CHINA: Chinese stocks rose in a holiday-shortened week on hopes that the government will ramp up support. The Shanghai Composite Index gained 0.52%, while the blue chip CSI 300 edged up 0.56%. In Hong Kong, the benchmark Hang Seng Index added 4.67%, according to FactSet. Markets in mainland China were closed from Wednesday for the Labor Day Holiday and will reopen on Monday, May 6. Hong Kong markets were closed Wednesday but reopened Thursday.

China’s top decision-making body, the 24-member Politburo, pledged to implement prudent monetary and fiscal support to shore up demand at its April meeting last Tuesday. Officials stated that China would make flexible use of monetary policy tools to restore growth, including possible cuts to interest rates and the reserve requirement ratio, which sets the amount of cash that banks must set aside in reserve.

MANUFACTURING CONTINUES TO EXPAND. The official manufacturing Purchasing Managers’ Index (PMI) was a better-than-expected reading of 50.4 in April, down from March’s 50.8, marking the second straight monthly expansion. The nonmanufacturing PMI reached a below-consensus 51.2, easing from 53 in March, as new orders and services activity stalled from the prior month. Separately, the private Caixin/S&P Global survey of manufacturing activity edged up to a better-than-expected 51.4 in April, marking its 16th month of expansion.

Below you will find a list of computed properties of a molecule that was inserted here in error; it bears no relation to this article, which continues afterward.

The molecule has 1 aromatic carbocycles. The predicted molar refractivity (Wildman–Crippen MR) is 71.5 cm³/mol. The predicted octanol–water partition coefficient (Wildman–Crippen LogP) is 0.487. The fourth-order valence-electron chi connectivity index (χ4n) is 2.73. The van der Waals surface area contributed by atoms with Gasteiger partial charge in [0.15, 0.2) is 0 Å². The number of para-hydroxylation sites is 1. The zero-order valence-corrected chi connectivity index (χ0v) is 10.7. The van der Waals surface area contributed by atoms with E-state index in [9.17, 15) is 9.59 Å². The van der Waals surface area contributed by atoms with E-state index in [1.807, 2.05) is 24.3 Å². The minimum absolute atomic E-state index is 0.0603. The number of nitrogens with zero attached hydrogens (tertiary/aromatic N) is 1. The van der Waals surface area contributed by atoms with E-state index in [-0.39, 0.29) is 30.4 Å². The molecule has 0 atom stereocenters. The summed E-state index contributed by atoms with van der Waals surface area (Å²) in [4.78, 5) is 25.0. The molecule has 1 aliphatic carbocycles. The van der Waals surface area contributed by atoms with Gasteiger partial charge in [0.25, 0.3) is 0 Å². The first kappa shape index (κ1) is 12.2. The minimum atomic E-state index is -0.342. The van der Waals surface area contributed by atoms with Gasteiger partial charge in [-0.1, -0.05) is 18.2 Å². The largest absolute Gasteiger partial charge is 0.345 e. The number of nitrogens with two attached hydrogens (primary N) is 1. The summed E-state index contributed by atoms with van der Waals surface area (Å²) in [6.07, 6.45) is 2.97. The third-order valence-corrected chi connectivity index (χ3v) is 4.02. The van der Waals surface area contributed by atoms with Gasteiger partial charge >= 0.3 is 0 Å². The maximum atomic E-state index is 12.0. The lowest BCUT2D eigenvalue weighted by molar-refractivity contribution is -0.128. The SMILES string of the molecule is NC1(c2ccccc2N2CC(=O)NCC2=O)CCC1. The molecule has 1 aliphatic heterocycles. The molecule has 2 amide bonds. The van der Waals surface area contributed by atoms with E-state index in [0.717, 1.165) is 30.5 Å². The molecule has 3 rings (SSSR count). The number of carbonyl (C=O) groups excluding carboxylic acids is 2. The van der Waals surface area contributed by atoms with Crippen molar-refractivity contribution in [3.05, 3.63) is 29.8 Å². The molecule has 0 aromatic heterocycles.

Slowing industrial profits growth pointed to deflationary pressures that continue to weigh on China’s economy. Profits at industrial firms declined in March and advanced 4.3% in the first quarter of 2024 year over year, slowing from a 10.2% gain in the January to February period, according to the National Bureau of Statistics.

PROPERTY CRISIS PERSISTS. The value of new home sales by the country’s top 100 developers slumped 45% in April from the prior-year period, in line with March’s decline, according to the China Real Estate Information Corp. Transactions fell by 13% from the previous month. China’s housing downturn, now in its fourth year, remains a significant drag on the economy, as it has made consumers reluctant to spend and left developers with a massive supply of unfinished apartments.

Sources: All index and returns data from Norgate Data and Commodity Systems Incorporated and Wall Street Journal. News from Reuters, Barron’s, Wall St. Journal,,,,,,,, Eurostat, Statistics Canada, Yahoo! Finance,,,,, BBC,,,, FactSet, Morningstar/Ibbotson Associates, Corporate Finance Institute. Commentary from T Rowe Price Global markets weekly update —

Disclosures: This material is provided for informational purposes only and is not intended to be investment advice or a recommendation to take any action. Past performance cannot guarantee future results.

Brandon Haines, MBA, AIF®, CFP®
Brandon Haines, MBA, AIF®, CFP®